“I need to check on Joe and see how he’s doing repairing the backhoe,” Ty told his men. “I’m hoping we’ll have it for tomorrow. You guys go ahead and keep working. I’ll take a four wheeler back and get more supplies and see if Joe needs anything. If he needs a part we don’t have, I’ll send Tucker out with the supplies you need, and I’ll be back out after I get the parts Joe needs.” The men nodded, and he rode off, headed back to the barn.
On his way, he started thinking about what he and Wyatt had talked about the evening before. He knew Wyatt had his best interests in mind when he kept pushing him to get out on the weekends and meet some ladies. His problem was that going out to eat and have a few drinks just wasn’t him. While he didn’t have anything against having dinner out and a couple drinks with it, he wasn’t keen on the whole concept of having a few drinks for the sole purpose of being social and trying to meet ladies.
He was an old fashioned man with old fashioned ideas, and that plain didn’t seem right. He didn’t like the thought of a lady getting all dressed up, usually wearing a sexy little dress, and going to a bar or nightclub and drinking, with that one goal in mind; to meet a man. If he had a lady he cared about, he certainly wouldn’t want her wearing a sexy little dress and going to a nightclub and drinking, so he couldn’t picture meeting his perfect mate while doing something he wouldn’t approve of her doing.
The more he thought about it, the more he didn’t want to go with Wyatt and Tara this evening. He didn’t want to upset Wyatt, but he’d just have to understand.
He got to the barn and got a wagon and hooked it onto his four wheeler. He was loading it full of additional wood and nails, when he saw a car driving up his lane. It didn’t look familiar to him, and he wasn’t expecting anyone, but he went to meet it. He didn’t like the idea of Elsie having to deal with strangers.
Elsie had been his grandfather’s cook and housekeeper for years. They’d actually hired her when his grandmother was diagnosed with cancer. The chemotherapy she was taking left her exhausted, and his grandfather hired Elsie to take care of the house so his wife would have one less thing to worry about and could concentrate on getting better. Unfortunately, she never was able to beat the cancer, but she and Elsie became good friends and spent a lot of time together, especially once she’d become bedridden.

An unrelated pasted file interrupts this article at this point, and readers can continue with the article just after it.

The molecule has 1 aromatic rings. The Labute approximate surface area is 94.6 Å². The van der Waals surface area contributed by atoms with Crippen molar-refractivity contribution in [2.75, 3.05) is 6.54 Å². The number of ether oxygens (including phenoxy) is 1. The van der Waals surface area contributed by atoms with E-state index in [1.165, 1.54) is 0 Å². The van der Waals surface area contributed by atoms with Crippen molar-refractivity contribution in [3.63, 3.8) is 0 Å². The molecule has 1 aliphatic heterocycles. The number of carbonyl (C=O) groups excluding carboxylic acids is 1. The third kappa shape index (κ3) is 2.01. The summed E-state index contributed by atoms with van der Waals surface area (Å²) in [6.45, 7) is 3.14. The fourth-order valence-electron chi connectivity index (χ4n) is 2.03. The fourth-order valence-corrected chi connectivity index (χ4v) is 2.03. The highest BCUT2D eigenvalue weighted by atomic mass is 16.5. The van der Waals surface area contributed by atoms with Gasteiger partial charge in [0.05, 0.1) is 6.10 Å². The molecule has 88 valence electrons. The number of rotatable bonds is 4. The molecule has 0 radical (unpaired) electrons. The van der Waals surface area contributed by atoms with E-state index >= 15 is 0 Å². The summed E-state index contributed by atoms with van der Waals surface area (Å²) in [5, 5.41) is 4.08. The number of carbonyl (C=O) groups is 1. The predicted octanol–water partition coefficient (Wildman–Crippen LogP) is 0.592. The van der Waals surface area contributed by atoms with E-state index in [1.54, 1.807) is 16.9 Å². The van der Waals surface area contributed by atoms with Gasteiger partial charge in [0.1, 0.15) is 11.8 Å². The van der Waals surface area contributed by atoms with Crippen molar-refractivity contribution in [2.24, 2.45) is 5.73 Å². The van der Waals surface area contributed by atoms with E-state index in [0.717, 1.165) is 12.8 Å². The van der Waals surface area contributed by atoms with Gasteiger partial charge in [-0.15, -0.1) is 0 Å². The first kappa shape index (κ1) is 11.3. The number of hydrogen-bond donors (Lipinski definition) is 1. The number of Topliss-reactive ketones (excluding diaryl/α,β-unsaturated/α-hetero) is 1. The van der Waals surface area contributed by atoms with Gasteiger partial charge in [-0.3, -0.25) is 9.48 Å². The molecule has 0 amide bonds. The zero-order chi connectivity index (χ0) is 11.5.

Elsie agreed to stay on as his grandfather’s cook and housekeeper after his grandmother passed away, and again agreed to stay when Ty inherited the ranch. He was very protective of the people he cared about, especially the ones living on his ranch, and that protective nature led him to the car coming up the lane. Unless it was a friend of Elsie’s coming for a visit, he’d rather deal with whoever it was than for them to go to the house, where it would be Elsie’s problem to get rid of any salesman or what have you.
He was a little surprised as he approached the car to see it was a lady who pulled up next to the house and was getting out. She was petite, probably just two or three inches over five feet tall, and as she stepped out of the car, she was singing along with the song on the radio, and swaying to the music as she stretched out her back. When the song ended, she reached in and turned the car off. He had to smile. She obviously liked music, and in his experience, people who liked music and would dance to it, generally were happy people who enjoyed life.
She obviously was not aware he was behind her, and he didn’t want to startle her, so he opened and closed the door of a pickup truck as he walked past it. She turned toward him when she heard the door close, and smiled at him. He was a little startled when she smiled back at him. He thought back to last night’s conversation with Wyatt and almost laughed out loud. Besides being the height he liked his ladies to be, she was also very pretty. She not only had the blonde hair he’d told Wyatt he would prefer, but it was the cutest blonde hair he could remember seeing. It was curly, which seemed to match perfectly with the big smile she had on her face, and her appreciation of music.
“Good afternoon,” he said, holding his hand out toward her. “I’m Ty Livingston. Can I help you with something?”
“Good afternoon, Mr. Livingston. I’m Marla Mayfield. It’s nice to meet you. This is a beautiful house. Is it yours?”
“It is, and I thank you.”
“Let me get right to the reason I stopped. Then if you want to kick me off your property and send me on my way, I’ll go peacefully and not take up too much of your time.”